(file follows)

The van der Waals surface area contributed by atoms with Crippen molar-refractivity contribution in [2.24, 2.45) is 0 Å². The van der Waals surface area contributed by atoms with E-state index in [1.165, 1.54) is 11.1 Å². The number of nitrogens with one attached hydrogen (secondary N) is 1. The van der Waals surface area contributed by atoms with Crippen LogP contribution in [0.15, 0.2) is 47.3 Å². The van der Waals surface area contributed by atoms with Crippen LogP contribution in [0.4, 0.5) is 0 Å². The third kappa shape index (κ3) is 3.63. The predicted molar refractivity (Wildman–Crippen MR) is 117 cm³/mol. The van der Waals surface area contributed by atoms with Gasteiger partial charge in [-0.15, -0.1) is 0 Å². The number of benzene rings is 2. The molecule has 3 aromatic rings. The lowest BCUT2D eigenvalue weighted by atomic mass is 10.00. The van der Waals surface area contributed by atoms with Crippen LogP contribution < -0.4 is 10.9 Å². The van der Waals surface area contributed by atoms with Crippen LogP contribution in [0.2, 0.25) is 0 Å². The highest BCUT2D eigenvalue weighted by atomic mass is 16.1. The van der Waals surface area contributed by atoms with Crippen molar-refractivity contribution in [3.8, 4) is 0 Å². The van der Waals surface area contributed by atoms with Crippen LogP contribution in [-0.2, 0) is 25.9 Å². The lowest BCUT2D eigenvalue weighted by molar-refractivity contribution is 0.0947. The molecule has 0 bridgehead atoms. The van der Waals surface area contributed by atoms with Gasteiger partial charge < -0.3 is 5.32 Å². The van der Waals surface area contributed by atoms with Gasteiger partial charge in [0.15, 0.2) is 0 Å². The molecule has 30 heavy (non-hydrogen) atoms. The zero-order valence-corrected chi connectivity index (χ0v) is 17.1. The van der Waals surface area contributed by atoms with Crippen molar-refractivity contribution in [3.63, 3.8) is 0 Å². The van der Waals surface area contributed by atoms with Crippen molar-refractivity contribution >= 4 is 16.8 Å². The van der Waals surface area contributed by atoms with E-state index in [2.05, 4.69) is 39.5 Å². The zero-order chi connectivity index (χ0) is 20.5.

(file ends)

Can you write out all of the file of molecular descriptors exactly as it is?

The van der Waals surface area contributed by atoms with Crippen molar-refractivity contribution in [2.24, 2.45) is 0 Å². The van der Waals surface area contributed by atoms with E-state index in [1.165, 1.54) is 11.1 Å². The number of nitrogens with one attached hydrogen (secondary N) is 1. The van der Waals surface area contributed by atoms with Crippen LogP contribution in [0.15, 0.2) is 47.3 Å². The van der Waals surface area contributed by atoms with Crippen LogP contribution in [0.4, 0.5) is 0 Å². The third kappa shape index (κ3) is 3.63. The predicted molar refractivity (Wildman–Crippen MR) is 117 cm³/mol. The van der Waals surface area contributed by atoms with Gasteiger partial charge in [-0.15, -0.1) is 0 Å². The number of benzene rings is 2. The molecule has 3 aromatic rings. The lowest BCUT2D eigenvalue weighted by atomic mass is 10.00. The van der Waals surface area contributed by atoms with Crippen LogP contribution < -0.4 is 10.9 Å². The van der Waals surface area contributed by atoms with Crippen LogP contribution in [0.2, 0.25) is 0 Å². The highest BCUT2D eigenvalue weighted by atomic mass is 16.1. The van der Waals surface area contributed by atoms with Crippen molar-refractivity contribution in [3.8, 4) is 0 Å². The van der Waals surface area contributed by atoms with Crippen LogP contribution in [-0.2, 0) is 25.9 Å². The lowest BCUT2D eigenvalue weighted by molar-refractivity contribution is 0.0947. The molecule has 0 bridgehead atoms. The van der Waals surface area contributed by atoms with Gasteiger partial charge < -0.3 is 5.32 Å². The van der Waals surface area contributed by atoms with Gasteiger partial charge in [0.15, 0.2) is 0 Å². The molecule has 30 heavy (non-hydrogen) atoms. The zero-order valence-corrected chi connectivity index (χ0v) is 17.1. The van der Waals surface area contributed by atoms with Crippen molar-refractivity contribution in [3.63, 3.8) is 0 Å². The van der Waals surface area contributed by atoms with Crippen molar-refractivity contribution >= 4 is 16.8 Å². The van der Waals surface area contributed by atoms with E-state index in [2.05, 4.69) is 39.5 Å². The zero-order chi connectivity index (χ0) is 20.5.